Not unlike the regime of Saddam Hussein and from the relative security
of the U.S.-protected Greenzone, today’s Iraqi government hands out cash
to visiting dignitaries. And just as before, the source of the funds and where
these monies are ultimately deposited remains a mystery, according to the article
from Iraq’s Azzaman newspaper.
Iraqi President Jalal Talabani, Charged With Handing
Out Cash in Baghdad's Greenzone.
Their faces beamed as they left the Prime Minister’s office. But the
glee was over the cash gifts they received, and not for promises of determination
to bring prosperity and security to the country.
The Prime Minister has made a habit of receiving notables, among them tribal
chieftains from across the country. That is a positive sign because it helps
him, as the country’s top leader, get first hand information on conditions
But giving every one of his visitors a sum of money just for showing up for
an audience raises eyebrows. We have learned that upon leaving, every visitor
is handed an envelop containing at least $1,000.
This practice reminds us of the dark days of dictator Saddam Hussein, who used
to shower his visitors with money. But the former strongman used to pay in Iraqi
currency and not U.S. dollars.
Taking a Drive Outside the
Greenzone [From Dar Al-Hayat, Lebanon].
The Prime Minister, his government and entourage live inside the Greenzone,
the most fortified and relatively most secure place in Baghdad. Many Iraqis
think the zone is not even part of their country. All dealings there are in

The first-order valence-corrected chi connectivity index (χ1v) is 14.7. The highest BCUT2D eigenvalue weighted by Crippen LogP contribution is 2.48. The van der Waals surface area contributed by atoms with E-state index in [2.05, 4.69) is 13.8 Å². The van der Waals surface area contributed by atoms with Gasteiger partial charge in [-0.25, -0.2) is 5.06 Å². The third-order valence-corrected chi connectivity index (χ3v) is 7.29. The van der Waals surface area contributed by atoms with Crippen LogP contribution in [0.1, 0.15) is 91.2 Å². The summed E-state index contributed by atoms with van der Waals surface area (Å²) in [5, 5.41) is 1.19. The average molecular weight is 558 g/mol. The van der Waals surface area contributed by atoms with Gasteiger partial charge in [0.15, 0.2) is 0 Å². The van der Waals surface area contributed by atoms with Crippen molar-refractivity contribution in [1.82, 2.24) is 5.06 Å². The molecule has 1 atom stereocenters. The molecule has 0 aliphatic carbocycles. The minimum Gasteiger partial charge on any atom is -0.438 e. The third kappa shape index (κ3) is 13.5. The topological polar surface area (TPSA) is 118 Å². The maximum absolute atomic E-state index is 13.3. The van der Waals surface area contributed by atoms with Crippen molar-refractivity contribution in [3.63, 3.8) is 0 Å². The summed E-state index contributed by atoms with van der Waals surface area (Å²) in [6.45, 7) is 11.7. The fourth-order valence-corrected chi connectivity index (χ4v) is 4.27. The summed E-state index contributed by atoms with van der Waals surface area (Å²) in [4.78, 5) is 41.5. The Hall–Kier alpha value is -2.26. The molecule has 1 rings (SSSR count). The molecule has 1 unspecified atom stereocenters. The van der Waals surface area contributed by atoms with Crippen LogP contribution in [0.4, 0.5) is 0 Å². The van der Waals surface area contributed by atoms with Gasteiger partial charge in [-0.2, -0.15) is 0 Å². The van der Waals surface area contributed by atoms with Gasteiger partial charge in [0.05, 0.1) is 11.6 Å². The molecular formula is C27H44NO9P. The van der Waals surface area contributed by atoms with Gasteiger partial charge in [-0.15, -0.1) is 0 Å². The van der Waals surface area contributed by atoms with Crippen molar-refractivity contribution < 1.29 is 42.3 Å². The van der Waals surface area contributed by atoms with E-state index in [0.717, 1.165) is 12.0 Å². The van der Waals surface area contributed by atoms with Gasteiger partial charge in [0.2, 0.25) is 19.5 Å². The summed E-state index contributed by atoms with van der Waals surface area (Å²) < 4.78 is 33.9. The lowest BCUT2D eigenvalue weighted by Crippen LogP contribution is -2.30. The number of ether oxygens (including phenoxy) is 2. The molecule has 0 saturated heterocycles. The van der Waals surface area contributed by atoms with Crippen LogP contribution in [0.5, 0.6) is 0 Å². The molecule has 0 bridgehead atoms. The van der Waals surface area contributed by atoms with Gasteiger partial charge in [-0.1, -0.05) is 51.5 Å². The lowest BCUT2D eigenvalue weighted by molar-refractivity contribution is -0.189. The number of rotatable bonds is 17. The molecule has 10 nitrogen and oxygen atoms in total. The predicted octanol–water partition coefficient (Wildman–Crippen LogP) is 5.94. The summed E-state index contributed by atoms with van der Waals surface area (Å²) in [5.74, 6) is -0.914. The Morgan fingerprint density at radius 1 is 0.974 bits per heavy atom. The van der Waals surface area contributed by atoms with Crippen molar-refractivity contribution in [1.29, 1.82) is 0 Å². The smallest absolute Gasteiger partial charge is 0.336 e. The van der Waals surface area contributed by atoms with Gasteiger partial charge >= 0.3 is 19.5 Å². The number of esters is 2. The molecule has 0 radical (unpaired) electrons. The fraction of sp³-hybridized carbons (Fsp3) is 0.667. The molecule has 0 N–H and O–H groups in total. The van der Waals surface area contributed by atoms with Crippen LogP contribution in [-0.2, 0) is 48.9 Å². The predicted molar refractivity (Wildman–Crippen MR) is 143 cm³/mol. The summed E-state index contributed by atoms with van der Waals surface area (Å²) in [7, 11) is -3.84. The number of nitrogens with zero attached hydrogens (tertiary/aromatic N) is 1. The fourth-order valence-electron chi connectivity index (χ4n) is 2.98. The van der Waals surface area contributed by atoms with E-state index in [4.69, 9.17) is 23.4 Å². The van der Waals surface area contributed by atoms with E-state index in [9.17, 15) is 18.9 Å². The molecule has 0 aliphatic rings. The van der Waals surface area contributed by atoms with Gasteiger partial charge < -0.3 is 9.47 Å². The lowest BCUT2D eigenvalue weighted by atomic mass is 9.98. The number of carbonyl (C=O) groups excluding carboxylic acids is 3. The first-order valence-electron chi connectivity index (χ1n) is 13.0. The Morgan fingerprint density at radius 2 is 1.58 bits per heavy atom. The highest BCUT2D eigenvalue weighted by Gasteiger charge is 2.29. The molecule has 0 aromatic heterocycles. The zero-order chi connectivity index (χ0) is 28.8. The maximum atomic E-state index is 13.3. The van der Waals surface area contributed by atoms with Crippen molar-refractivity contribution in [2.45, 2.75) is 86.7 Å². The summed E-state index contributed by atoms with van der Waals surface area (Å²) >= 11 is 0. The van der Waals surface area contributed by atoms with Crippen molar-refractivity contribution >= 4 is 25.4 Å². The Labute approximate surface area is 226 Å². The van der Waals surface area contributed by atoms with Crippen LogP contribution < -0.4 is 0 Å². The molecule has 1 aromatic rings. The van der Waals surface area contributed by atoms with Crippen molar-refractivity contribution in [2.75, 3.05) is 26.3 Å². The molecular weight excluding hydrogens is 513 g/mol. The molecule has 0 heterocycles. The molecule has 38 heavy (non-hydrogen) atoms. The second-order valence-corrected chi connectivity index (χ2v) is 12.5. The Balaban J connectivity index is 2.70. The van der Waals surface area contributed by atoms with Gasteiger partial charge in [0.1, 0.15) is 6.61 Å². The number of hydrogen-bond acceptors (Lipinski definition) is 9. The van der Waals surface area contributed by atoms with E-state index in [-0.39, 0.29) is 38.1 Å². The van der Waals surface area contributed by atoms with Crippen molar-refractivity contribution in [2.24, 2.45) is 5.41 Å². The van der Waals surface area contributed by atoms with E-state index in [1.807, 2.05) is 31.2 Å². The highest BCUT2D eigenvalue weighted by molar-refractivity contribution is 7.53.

U.S. dollars and the amenities and comforts provided are in stark contrast to
the sewage-inundated and car bomb-torn streets of Baghdad.
Government largesse, particularly that paid by the Prime Minister and other
senior officials, reminds us of the technique Saddam Hussein used to win hearts
and minds. Iraqis wonder whether the money being dispensed is direct from official
pockets or the Iraqi treasury. If the money comes from public funds then it’s
nothing but theft.
New Iraqi Dinars: Even Baghdad Doesn't Use Them
Some might say the gifts could be part of the Prime Minister’s private
fortune. If this is so, we have the right to ask where and how he got that money,
as scores of visitors see him almost every day. Under current regulations, the
Prime Minister and other public officials are obliged to declare their assets
to the public before assuming office.
Members of the former government never did so, and none of the incumbent officials
is known to have made such a declaration either.
Today the current government tells us that the former government embezzled
hundreds of millions of dollars, which was stashed away in Arab and foreign
banks by ministers and other senior officials.
We fear that the next government will say the same about those currently ruling